Art Museums of Latin America Structuring Representation
Since the late nineteenth century, art museums have played crucial social, political, and economic roles throughout Latin America because of the ways that they structure representation. By means of their architecture, collections, exhibitions, and curatorial practices, Latin American art museums have crafted representations of communities, including nation states, and promoted particular group ideologies. This collection of essays, arranged in thematic sections, will examine the varying and complex functions of art museums in Latin America: as nation-building institutions and instruments of state cultural politics; as foci for the promotion of Latin American modernities and modernisms; as sites of mediation between local and international, private and public interests; as organizations that negotiate cultural construction within the Latin American diaspora and shape constructs of Latin America and its nations; and as venues for the contestation of elitist and Eurocentric notions of culture and the realization of cultural diversity rooted in multiethnic environments.
Part I: Art Museums and State Politics 1 From Universalist to National Art: The Museo Nacional de Bellas Artes, Buenos Aires 2 Mexico’s Museo de Artes Plásticas: The Divergent Discourses of 1934 and 1947 3 History and Metamorphosis: Cuba’s Museo Nacional de Bellas Artes 4 Incendiary Objects: An Episodic History of the Museu de Arte Moderna, Rio de Janeiro Part II Art Museums as Constructions of Modernity 5 Pedrosa and Malraux: Impossible Meetings in the "Museum of Copies" 6 A Museum without a Venue: The Invention of the Museo de Arte Moderno de Bogotá, 1955–1963 7 The Architecture of Mexico’s Museo de Arte Moderno: A Stimulus to Museological Renewal Part III Local Dynamics of Internationalism 8 The São Paulo Biennial Complex: MAM–BSP–MAC 9 Local Processes and Transnational Circuits: The Inter-American Project and the Birth of Modern Art Museums in Barranquilla and Cartagena 10. An Uneasy Alliance: The Early Years of the Museo Tamayo 11 Colección Jumex and Mexico’s Art Scene: The Intersection of Public and Private Part IV National and Regional Perspectives from the United States 12 Latin American Art at The University of Texas at Austin: The University Art Museum 13 Somehow Exceptional: El Museo del Barrio, New York 14 Museum as Battleground: Exile and Contested Cultural Representation in Miami’s Cuban Museum Part V Reimagining the Art Museum 15 Revolutionary Modernism: A "Museo de Arte Moderno Americano" Rehearsed in Print in Mexico City, 1926–1928 16 The Museum in Times of Revolution: Regarding Nemesio Antúnez’s Transformation Program for Santiago’s Museo Nacional de Bellas Artes, 1969–1973 17 Critical Deviations in Latin American Museums: The Experiences of the Museo del Barro in Asunción, Paraguay and the Micromuseo in Lima, Peru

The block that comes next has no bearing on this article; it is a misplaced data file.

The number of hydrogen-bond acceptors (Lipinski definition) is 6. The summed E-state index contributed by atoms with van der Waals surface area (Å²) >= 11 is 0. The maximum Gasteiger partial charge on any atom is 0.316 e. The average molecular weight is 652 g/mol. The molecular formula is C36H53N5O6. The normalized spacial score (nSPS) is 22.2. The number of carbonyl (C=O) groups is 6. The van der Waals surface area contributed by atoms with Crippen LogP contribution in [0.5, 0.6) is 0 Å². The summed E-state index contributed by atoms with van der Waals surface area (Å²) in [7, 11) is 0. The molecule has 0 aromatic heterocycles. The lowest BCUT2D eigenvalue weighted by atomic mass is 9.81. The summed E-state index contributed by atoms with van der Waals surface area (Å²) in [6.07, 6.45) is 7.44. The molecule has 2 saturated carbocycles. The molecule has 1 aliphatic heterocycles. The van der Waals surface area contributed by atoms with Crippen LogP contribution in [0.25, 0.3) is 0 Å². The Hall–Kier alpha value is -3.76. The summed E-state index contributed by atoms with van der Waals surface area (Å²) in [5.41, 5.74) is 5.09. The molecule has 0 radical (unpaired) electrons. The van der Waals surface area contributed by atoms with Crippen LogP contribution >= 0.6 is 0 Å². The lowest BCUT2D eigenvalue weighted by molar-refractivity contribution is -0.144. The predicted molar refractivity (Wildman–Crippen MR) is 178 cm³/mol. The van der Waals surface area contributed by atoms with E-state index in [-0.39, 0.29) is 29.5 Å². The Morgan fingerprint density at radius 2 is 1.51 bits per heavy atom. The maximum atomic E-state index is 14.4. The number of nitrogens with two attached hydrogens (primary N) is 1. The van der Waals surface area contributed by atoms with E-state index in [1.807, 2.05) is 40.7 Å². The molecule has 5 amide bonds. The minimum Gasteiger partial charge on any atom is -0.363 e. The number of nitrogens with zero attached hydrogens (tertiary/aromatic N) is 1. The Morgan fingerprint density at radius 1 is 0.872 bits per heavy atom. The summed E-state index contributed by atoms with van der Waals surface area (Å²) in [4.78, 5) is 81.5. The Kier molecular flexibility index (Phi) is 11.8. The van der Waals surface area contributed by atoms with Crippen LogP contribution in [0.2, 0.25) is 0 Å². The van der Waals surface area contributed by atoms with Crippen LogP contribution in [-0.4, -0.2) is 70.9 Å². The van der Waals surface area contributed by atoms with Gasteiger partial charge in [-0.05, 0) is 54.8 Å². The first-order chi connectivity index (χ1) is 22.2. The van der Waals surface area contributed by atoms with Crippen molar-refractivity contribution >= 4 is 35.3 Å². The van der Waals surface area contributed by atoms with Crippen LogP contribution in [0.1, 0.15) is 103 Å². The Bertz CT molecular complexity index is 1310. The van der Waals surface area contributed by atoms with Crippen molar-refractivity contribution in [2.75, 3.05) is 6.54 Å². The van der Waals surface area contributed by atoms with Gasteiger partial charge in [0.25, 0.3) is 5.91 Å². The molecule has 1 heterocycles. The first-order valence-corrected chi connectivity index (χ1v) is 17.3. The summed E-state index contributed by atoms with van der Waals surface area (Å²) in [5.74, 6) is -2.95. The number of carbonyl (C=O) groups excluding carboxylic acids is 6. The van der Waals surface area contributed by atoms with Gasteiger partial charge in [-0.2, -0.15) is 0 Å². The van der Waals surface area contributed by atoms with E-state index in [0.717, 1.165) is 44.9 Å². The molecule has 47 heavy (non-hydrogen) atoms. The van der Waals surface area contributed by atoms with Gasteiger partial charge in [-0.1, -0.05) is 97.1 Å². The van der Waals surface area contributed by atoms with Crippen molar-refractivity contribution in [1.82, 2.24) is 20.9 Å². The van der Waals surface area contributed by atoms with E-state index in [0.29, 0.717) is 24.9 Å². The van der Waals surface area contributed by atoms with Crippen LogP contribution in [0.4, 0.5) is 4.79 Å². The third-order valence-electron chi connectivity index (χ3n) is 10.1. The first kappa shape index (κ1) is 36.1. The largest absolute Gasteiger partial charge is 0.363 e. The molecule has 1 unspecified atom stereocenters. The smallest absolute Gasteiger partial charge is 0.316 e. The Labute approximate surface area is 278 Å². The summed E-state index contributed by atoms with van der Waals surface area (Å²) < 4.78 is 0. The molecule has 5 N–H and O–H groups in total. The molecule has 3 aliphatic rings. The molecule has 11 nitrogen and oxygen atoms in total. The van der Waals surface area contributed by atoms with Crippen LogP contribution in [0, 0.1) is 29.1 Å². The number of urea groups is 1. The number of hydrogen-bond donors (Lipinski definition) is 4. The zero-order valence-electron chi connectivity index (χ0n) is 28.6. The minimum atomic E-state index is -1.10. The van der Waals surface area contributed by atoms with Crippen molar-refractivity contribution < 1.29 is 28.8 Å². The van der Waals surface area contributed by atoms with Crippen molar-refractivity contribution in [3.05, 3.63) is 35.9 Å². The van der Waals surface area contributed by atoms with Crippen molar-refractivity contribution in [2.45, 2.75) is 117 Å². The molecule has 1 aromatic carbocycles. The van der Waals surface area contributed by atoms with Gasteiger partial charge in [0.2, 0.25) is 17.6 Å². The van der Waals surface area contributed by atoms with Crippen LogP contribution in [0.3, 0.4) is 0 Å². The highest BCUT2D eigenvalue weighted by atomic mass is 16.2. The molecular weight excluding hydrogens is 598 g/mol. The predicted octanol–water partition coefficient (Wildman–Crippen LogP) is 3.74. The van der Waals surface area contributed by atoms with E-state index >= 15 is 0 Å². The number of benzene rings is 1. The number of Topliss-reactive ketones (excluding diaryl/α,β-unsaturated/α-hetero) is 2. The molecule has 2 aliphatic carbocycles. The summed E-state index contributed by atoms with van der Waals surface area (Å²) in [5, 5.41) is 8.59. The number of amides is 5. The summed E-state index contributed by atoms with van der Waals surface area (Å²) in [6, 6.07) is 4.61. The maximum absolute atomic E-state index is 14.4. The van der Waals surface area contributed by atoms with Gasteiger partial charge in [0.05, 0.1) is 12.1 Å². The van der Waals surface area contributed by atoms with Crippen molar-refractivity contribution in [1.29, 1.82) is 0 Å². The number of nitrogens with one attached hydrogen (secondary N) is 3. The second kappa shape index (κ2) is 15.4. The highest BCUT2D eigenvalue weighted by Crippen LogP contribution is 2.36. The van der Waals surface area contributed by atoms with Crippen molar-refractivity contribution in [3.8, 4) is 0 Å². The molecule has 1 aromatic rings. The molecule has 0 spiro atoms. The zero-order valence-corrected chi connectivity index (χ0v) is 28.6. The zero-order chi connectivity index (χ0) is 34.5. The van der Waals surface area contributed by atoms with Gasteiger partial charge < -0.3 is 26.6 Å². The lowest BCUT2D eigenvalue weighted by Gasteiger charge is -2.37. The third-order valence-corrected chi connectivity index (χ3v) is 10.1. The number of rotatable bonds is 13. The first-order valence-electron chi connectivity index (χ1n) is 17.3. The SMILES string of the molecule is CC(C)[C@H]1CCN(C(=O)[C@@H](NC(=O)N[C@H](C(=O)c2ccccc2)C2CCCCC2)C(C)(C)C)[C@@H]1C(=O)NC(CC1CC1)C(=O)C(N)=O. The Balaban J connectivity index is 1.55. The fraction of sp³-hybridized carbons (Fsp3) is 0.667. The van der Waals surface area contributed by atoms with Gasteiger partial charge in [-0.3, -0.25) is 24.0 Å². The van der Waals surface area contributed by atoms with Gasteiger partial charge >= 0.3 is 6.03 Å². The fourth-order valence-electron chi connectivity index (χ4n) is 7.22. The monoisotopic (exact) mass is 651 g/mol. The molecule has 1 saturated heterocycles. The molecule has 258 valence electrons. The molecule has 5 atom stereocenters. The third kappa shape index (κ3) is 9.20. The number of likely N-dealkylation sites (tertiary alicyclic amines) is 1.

"This important compendium surveys and explores in rich detail the history and role of museums as arbiters and advocates for art from the region and in distinct Latin American contexts. It is a must read for scholars, professionals and students of Latin America and its art and cultural politics."
- Adriana Zavala, Tufts University
"Art Museums of Latin America is, without a doubt, a compilation that opens a panorama of study that will allow us to not only learn more about the local processes but also, as the editors posit, to reformulate the role of the regional institution in the context of global museum studies."
"...the majority of the chapters feed this argument, showing that museums are not the result of policies from above but of the initiative of collectives, groups, or individuals who must seek the resources and respond to the interests of politics so that their ideas end up succeeding."
- Latin American & Latinx Visual Culture
"Art Museums of Latin America advances the study of the history of art and museology in Latin America, extends the geopolitical limits in order to question precepts, increases the knowledge of these themes in English-speaking countries, and proposes a structure of closer alliances between the Americas."